By robbiefreeling | REVERSEBLOG: the reverse shot blog September 4, 2008 at 5:17AM
Animator Bill Melendez managed no small feat. He brought Charles Schulz's angsty, minutely expressive line drawings, whose names included Linus, Lucy, Schroeder, Shermy, Sally, and Charlie Brown, to vivid life—without sacrificing their choppy, charming existentialism. While all around him, the Peanuts were steadfastly becoming a brand (pencils, lunch boxes, calendars, and soon a Sno-Cone maker), Melendez in 1965, with the masterpiece A Charlie Brown Christmas, burrowed to the essence of what made Schulz's comic strip great: that mix of faith and pragmatism, reflective of a unmistakably American spirit that nevertheless cast grave doubts on itself.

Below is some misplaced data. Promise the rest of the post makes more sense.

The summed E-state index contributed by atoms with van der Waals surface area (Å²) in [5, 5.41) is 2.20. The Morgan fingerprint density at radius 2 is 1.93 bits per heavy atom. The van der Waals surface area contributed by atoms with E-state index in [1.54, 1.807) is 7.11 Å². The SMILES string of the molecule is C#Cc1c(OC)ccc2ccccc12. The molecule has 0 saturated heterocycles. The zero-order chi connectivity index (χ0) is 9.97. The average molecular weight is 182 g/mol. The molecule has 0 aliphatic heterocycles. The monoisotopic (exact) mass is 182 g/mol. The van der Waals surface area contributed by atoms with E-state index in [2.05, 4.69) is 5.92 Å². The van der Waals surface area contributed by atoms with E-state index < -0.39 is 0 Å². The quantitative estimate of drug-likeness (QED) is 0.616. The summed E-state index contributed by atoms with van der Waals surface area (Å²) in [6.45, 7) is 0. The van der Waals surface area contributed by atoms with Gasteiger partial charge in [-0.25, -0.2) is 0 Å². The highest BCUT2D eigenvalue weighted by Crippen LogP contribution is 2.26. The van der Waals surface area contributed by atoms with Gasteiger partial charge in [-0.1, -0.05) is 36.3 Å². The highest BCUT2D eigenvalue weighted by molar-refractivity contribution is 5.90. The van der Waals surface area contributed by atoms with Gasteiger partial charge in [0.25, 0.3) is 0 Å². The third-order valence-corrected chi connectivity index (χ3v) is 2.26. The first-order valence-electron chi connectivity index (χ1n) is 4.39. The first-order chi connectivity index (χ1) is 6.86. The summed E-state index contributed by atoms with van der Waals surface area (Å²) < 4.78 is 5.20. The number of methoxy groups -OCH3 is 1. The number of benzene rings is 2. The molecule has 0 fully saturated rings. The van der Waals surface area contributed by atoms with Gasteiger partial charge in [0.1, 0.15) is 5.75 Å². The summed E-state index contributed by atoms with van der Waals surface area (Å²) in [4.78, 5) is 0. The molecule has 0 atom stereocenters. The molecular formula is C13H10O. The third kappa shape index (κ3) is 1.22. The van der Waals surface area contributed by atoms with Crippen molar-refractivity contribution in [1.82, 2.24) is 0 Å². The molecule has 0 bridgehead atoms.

Schulz usually gets all the credit here (and certainly Christmas and its brilliant follow-up, It's the Great Pumpkin, Charlie Brown are full of delicately wrought laugh lines), but just think about the direction of Christmas's penultimate scene. Few things in this world give me chills more consistently than Linus's dramatic, fateful walk to center stage after Charlie Brown's face-raised imploring "Isn't there anyone who can tell me what Christmas is all about?", shown in extreme long shot, the tiny boy's body dwarfed by some greater being. As Linus begins to recite from the New Testament (reaching its pinnacle with "Fear not! For, behold, I bring you tidings of great joy, which shall be to all my people. For unto you is born this day in the city of David a Saviour, which is Christ, the Lord"), Melendez responds with lovely dissolves and a soundtrack suddenly free of Vince Guaraldi's gentle jazz. It's one of the most beautifully directed religious scenes ever put on film (similar in its power and directness to Scorsese's final moments of The Last Temptation of Christ, which also has the ability to move nonbelievers to tears). As with Linus's final imploring to the absent Great Pumpkin, Melendez uses the simplicity of zooms and an elegantly sparse, Schulz-derived framing to deepen and expand upon the strip's naturally constrictive punchline-centered format. The Mexican-born Melendez, who died this week at ninety-one, helped create some of the most watched short films in American history; their description of joy through melancholy has had a profound effect on me for many years, and I thank him , eternally, for that.